Armed forces

Outrage Over Image of Defence Personnel Killed in Tawang Air Crash Seen Wrapped in Cardboard Boxes

Five air force and two army personnel were killed in the early hours of October 6 after an MI 17 chopper crashed at at altitude of 17,000 feet in Tawang.

The IAF and Army officials killed in the crash seen here given military honours at Tezpur air base. Credit: Twitter

The IAF and Army officials killed in the crash seen here given military honours at Tezpur air base. Credit: Twitter

New Delhi: An image shared on Twitter showing the bodies of the air force and army officials killed in the October 6 helicopter crash in Arunachal Pradesh’s Tawang area wrapped in cardboard boxes has led to considerable public outrage over the ‘shoddy treatment’ being meted out to the deceased defense personnel.

The image was shared on Twitter by retired chief of Northern and Central Command, Lt Gen H.S. Panag, stating: “Seven young men stepped out into the sunshine yesterday to serve their motherland. India. This is how they came home.”

Five air force and two army personnel were killed in the early hours of October 6 after an MI 17 chopper of the Indian Air Force crashed at an altitude of 17,000 feet in Tawang, close to the India-China border. The helicopter was reportedly on an air maintenance mission from Khirmu helipad near Tawang to Yangtse to drop kerosene supplies at an army camp.

Bodies of those killed in the Tawang crash seen in cardboard boxes Photo- twitter_H.S. Panag

Bodies of those killed in the Tawang crash seen in cardboard boxes Credit: Twitter/H.S. Panag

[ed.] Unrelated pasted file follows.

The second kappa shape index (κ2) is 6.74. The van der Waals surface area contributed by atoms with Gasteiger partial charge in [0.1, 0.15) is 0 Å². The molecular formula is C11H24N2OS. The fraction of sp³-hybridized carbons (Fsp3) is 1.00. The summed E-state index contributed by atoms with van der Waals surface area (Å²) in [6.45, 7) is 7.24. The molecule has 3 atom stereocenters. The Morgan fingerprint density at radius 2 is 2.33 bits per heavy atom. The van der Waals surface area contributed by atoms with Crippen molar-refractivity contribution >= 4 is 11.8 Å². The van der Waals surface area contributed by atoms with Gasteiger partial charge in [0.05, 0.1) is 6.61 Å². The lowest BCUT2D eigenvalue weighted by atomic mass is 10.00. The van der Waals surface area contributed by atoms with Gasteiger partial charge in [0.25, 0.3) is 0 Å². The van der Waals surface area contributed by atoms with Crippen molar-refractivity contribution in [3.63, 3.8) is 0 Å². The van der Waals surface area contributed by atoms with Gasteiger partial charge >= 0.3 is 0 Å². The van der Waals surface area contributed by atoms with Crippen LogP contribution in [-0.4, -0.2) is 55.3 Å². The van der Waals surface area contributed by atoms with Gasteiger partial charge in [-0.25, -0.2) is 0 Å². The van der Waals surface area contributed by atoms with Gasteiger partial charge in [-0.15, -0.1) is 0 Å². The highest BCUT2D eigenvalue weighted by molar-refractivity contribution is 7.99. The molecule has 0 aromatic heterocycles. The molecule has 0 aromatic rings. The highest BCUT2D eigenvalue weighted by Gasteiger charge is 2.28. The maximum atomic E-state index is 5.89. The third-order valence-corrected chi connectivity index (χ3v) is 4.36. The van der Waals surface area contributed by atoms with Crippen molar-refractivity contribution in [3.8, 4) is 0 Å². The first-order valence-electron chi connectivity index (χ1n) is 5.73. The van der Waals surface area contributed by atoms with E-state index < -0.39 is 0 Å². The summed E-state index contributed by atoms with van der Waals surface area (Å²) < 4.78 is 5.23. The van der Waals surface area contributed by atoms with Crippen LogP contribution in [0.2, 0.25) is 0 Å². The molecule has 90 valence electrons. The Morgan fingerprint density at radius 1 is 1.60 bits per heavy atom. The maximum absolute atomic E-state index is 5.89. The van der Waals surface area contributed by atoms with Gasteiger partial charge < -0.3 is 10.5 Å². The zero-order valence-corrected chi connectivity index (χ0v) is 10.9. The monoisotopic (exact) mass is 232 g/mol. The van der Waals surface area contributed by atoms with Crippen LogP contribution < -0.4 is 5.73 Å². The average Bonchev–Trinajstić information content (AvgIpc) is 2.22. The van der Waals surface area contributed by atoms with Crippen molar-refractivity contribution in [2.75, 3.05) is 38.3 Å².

As per media reports quoting Tawang superintendent of police M. K. Meena on October 6, the bodies were taken to Khirmu helipad for medial formalities and thereafter flown to Tezpur airbase in Assam. Reports said they were then handed over to their families. The dead had been identified as Wing Commander Vikram Upadhyay, Squadron Leader S. Tiwari, Master Warrant Officer A.K. Singh, Sgt. Gautam and Sgt. Satish Kumar of the Air Force and Sepoys E. Balaji and H.N. Deka from the Army.

Responding to the huge outrage over the bodies being wrapped in cardboard boxes, the army’s additional director general of public information (ADGPI) tweeted saying that the mortal remains of the personnel being wrapped in “local resources” was “an aberration”.

“Fallen soldiers always given full military honours. Carriage of mortal remains in body bags, wooden boxes, coffins will be endured,” he tweeted.

However, it is not a practice to store body bags in small establishments of the army, which is why the bodies were flown to the Tezpur airbase first, where they were given full military honours before handing them over to the respective families. The ADGPI’s official account also posted an image of the bodies being given military honours.

On October 8, Lt Gen Panag, however, questioned the practice saying, “U (you) missed the point. All units must hold proper military body bags at all forward locations. U (you) can’t use cartons and gunny sacks.”